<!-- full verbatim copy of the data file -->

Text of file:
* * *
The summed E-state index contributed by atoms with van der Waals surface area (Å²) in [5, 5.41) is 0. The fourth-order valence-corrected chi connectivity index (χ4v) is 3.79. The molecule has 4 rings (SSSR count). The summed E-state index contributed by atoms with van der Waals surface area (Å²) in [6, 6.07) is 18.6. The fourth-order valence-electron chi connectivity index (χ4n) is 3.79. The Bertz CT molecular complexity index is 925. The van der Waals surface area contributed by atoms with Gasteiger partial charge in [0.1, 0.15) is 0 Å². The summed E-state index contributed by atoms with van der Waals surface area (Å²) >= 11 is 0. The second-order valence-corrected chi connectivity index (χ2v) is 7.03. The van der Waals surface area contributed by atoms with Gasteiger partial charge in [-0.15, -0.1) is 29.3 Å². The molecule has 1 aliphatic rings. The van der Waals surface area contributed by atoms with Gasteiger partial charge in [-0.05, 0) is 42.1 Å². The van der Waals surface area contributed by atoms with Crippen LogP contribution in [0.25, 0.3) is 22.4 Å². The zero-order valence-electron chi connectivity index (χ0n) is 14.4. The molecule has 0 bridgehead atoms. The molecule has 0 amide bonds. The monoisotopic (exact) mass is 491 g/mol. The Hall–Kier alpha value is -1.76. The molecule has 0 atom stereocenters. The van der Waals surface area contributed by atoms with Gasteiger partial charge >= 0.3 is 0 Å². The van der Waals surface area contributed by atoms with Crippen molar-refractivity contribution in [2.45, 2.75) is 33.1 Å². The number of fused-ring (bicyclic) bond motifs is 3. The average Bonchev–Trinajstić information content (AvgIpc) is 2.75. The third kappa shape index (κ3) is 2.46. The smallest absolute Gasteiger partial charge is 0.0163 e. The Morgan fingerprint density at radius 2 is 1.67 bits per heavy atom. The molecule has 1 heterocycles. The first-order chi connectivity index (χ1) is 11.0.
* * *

The summed E-state index contributed by atoms with van der Waals surface area (Å²) in [5, 5.41) is 0. The fourth-order valence-corrected chi connectivity index (χ4v) is 3.79. The molecule has 4 rings (SSSR count). The summed E-state index contributed by atoms with van der Waals surface area (Å²) in [6, 6.07) is 18.6. The fourth-order valence-electron chi connectivity index (χ4n) is 3.79. The Bertz CT molecular complexity index is 925. The van der Waals surface area contributed by atoms with Gasteiger partial charge in [0.1, 0.15) is 0 Å². The summed E-state index contributed by atoms with van der Waals surface area (Å²) >= 11 is 0. The second-order valence-corrected chi connectivity index (χ2v) is 7.03. The van der Waals surface area contributed by atoms with Gasteiger partial charge in [-0.15, -0.1) is 29.3 Å². The molecule has 1 aliphatic rings. The van der Waals surface area contributed by atoms with Gasteiger partial charge in [-0.05, 0) is 42.1 Å². The van der Waals surface area contributed by atoms with Crippen LogP contribution in [0.25, 0.3) is 22.4 Å². The zero-order valence-electron chi connectivity index (χ0n) is 14.4. The molecule has 0 bridgehead atoms. The molecule has 0 amide bonds. The monoisotopic (exact) mass is 491 g/mol. The Hall–Kier alpha value is -1.76. The molecule has 0 atom stereocenters. The van der Waals surface area contributed by atoms with Gasteiger partial charge >= 0.3 is 0 Å². The van der Waals surface area contributed by atoms with Crippen molar-refractivity contribution in [2.45, 2.75) is 33.1 Å². The number of fused-ring (bicyclic) bond motifs is 3. The average Bonchev–Trinajstić information content (AvgIpc) is 2.75. The third kappa shape index (κ3) is 2.46. The smallest absolute Gasteiger partial charge is 0.0163 e. The Morgan fingerprint density at radius 2 is 1.67 bits per heavy atom. The molecule has 1 heterocycles. The first-order chi connectivity index (χ1) is 11.0.